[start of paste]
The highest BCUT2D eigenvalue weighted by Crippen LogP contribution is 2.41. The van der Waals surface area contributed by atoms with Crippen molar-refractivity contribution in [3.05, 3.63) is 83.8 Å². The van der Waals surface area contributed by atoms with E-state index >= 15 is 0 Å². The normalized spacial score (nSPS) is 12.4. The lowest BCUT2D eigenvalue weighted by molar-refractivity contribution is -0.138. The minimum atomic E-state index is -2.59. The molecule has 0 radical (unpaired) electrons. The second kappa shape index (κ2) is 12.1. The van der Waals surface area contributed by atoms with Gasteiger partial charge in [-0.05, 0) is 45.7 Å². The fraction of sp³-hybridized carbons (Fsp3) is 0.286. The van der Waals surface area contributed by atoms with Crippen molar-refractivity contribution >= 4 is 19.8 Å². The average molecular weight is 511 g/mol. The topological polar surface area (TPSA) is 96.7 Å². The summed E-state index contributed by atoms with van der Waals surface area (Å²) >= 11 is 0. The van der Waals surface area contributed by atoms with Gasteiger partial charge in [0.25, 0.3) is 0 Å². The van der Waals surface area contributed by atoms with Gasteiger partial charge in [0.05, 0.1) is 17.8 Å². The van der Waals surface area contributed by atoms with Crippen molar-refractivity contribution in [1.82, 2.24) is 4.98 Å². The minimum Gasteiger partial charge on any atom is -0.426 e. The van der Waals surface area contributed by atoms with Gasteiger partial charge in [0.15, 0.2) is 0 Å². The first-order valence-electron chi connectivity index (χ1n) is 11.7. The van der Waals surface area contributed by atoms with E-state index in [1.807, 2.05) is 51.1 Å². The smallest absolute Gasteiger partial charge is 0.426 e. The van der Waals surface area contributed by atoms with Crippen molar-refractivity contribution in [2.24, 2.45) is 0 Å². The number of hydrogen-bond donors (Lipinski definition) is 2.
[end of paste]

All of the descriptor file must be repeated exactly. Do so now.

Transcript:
The highest BCUT2D eigenvalue weighted by Crippen LogP contribution is 2.41. The van der Waals surface area contributed by atoms with Crippen molar-refractivity contribution in [3.05, 3.63) is 83.8 Å². The van der Waals surface area contributed by atoms with E-state index >= 15 is 0 Å². The normalized spacial score (nSPS) is 12.4. The lowest BCUT2D eigenvalue weighted by molar-refractivity contribution is -0.138. The minimum atomic E-state index is -2.59. The molecule has 0 radical (unpaired) electrons. The second kappa shape index (κ2) is 12.1. The van der Waals surface area contributed by atoms with Gasteiger partial charge in [-0.05, 0) is 45.7 Å². The fraction of sp³-hybridized carbons (Fsp3) is 0.286. The van der Waals surface area contributed by atoms with Crippen molar-refractivity contribution >= 4 is 19.8 Å². The average molecular weight is 511 g/mol. The topological polar surface area (TPSA) is 96.7 Å². The summed E-state index contributed by atoms with van der Waals surface area (Å²) >= 11 is 0. The van der Waals surface area contributed by atoms with Gasteiger partial charge in [0.25, 0.3) is 0 Å². The van der Waals surface area contributed by atoms with Gasteiger partial charge in [0.05, 0.1) is 17.8 Å². The van der Waals surface area contributed by atoms with Crippen molar-refractivity contribution in [1.82, 2.24) is 4.98 Å². The minimum Gasteiger partial charge on any atom is -0.426 e. The van der Waals surface area contributed by atoms with Gasteiger partial charge in [0.15, 0.2) is 0 Å². The first-order valence-electron chi connectivity index (χ1n) is 11.7. The van der Waals surface area contributed by atoms with E-state index in [1.807, 2.05) is 51.1 Å². The smallest absolute Gasteiger partial charge is 0.426 e. The van der Waals surface area contributed by atoms with Crippen molar-refractivity contribution in [2.24, 2.45) is 0 Å². The number of hydrogen-bond donors (Lipinski definition) is 2.